In recent weeks, I have had several conversations with new members who are still learning the “code of conduct” on the mat. By that, I mean understanding what it takes to be a good partner during training sessions. This essay aims to address all those questions and concerns, exploring the qualities and behaviors essential for being a good training partner in Krav Maga or any martial art.

These principles ensure a safe, productive, and enjoyable training experience for both partners and extend to various aspects of life, providing a psychosocial and psychological perspective.

Safety First

Some students believe that training hard is always the right way and the only way to train. Others ignore their own injuries and ask their partners for more resistance than their bodies can handle. Prioritizing the safety of your partner is paramount. This means controlling your strikes and practicing proper techniques and accuracy while being mindful of your partner’s physical limits.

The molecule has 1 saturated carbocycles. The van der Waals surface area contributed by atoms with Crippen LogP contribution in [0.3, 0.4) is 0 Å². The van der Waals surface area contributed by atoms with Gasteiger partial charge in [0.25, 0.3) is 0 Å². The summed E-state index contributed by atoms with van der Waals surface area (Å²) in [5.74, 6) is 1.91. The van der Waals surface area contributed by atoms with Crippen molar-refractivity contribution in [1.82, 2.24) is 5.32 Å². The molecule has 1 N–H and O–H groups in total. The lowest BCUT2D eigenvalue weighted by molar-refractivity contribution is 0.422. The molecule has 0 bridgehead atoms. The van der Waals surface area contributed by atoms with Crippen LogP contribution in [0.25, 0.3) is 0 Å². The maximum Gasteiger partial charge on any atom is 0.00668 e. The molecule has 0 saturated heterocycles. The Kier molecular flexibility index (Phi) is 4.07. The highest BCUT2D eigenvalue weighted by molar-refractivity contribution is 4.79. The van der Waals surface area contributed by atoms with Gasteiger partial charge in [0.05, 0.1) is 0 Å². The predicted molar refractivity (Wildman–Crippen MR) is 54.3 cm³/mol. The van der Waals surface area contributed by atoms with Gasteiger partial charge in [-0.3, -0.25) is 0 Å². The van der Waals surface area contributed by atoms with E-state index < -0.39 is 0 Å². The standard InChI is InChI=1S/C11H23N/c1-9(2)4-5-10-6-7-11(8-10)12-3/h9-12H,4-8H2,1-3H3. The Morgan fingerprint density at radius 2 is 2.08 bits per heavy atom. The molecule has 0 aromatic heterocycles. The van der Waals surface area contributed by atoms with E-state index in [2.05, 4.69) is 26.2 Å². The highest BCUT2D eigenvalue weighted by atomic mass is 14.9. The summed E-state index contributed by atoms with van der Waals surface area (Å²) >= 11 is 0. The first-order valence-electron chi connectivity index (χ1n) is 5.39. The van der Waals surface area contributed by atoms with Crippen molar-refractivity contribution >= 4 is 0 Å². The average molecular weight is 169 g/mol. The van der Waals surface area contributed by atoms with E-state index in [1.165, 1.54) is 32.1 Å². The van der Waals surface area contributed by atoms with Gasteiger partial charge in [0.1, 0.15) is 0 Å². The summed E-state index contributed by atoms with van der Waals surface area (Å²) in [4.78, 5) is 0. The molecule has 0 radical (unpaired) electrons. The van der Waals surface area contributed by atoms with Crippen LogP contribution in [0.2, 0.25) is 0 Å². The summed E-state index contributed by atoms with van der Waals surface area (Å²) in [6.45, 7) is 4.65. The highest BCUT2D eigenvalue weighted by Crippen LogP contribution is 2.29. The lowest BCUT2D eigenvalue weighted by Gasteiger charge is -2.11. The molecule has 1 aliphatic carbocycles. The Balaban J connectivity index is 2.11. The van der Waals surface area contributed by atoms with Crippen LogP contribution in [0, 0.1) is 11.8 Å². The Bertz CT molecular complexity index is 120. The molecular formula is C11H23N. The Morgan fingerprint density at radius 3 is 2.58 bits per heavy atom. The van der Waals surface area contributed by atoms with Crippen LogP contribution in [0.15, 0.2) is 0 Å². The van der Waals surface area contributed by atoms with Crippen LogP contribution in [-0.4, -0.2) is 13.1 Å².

Each student has a different body, injuries, and skill levels, which must be respected to prevent injuries and build a trustworthy “training relationship.” Safety is not just about physical well-being; it also involves creating a psychologically safe space where partners feel comfortable expressing their limits and concerns without fear of judgment or ridicule. One’s “comfort zone” may change from one training session to the next. It’s on YOU to communicate it; it’s not just on your partner to ask!